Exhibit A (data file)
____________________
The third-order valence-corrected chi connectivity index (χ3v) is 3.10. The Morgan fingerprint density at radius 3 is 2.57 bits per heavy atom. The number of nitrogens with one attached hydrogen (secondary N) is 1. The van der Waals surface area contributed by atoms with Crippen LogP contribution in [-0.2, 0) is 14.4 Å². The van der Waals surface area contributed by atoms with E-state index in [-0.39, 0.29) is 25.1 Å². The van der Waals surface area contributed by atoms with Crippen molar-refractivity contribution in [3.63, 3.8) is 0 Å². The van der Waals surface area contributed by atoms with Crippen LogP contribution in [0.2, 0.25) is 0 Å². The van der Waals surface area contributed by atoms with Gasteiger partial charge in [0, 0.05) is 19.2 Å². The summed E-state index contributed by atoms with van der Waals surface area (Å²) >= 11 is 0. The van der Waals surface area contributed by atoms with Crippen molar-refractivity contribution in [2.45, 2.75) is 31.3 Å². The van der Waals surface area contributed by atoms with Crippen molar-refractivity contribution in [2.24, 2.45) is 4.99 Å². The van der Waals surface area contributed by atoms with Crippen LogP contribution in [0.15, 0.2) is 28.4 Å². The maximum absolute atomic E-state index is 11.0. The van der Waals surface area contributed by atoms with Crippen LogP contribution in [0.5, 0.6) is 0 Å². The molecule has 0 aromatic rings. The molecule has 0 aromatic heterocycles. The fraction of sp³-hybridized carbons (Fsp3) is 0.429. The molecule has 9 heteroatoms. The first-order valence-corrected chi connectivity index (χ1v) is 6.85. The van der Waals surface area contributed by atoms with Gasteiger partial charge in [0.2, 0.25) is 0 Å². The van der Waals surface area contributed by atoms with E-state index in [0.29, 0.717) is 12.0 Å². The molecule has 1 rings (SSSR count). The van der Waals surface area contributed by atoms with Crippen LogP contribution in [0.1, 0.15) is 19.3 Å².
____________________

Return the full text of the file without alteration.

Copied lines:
The third-order valence-corrected chi connectivity index (χ3v) is 3.10. The Morgan fingerprint density at radius 3 is 2.57 bits per heavy atom. The number of nitrogens with one attached hydrogen (secondary N) is 1. The van der Waals surface area contributed by atoms with Crippen LogP contribution in [-0.2, 0) is 14.4 Å². The van der Waals surface area contributed by atoms with E-state index in [-0.39, 0.29) is 25.1 Å². The van der Waals surface area contributed by atoms with Crippen molar-refractivity contribution in [3.63, 3.8) is 0 Å². The van der Waals surface area contributed by atoms with Crippen LogP contribution in [0.2, 0.25) is 0 Å². The van der Waals surface area contributed by atoms with Gasteiger partial charge in [0, 0.05) is 19.2 Å². The summed E-state index contributed by atoms with van der Waals surface area (Å²) >= 11 is 0. The van der Waals surface area contributed by atoms with Crippen molar-refractivity contribution in [2.45, 2.75) is 31.3 Å². The van der Waals surface area contributed by atoms with Crippen molar-refractivity contribution in [2.24, 2.45) is 4.99 Å². The van der Waals surface area contributed by atoms with Crippen LogP contribution in [0.15, 0.2) is 28.4 Å². The maximum absolute atomic E-state index is 11.0. The van der Waals surface area contributed by atoms with Crippen LogP contribution in [0.5, 0.6) is 0 Å². The molecule has 0 aromatic rings. The molecule has 0 aromatic heterocycles. The fraction of sp³-hybridized carbons (Fsp3) is 0.429. The molecule has 9 heteroatoms. The first-order valence-corrected chi connectivity index (χ1v) is 6.85. The van der Waals surface area contributed by atoms with Gasteiger partial charge in [0.2, 0.25) is 0 Å². The van der Waals surface area contributed by atoms with E-state index in [0.29, 0.717) is 12.0 Å². The molecule has 1 rings (SSSR count). The van der Waals surface area contributed by atoms with Crippen LogP contribution in [0.1, 0.15) is 19.3 Å².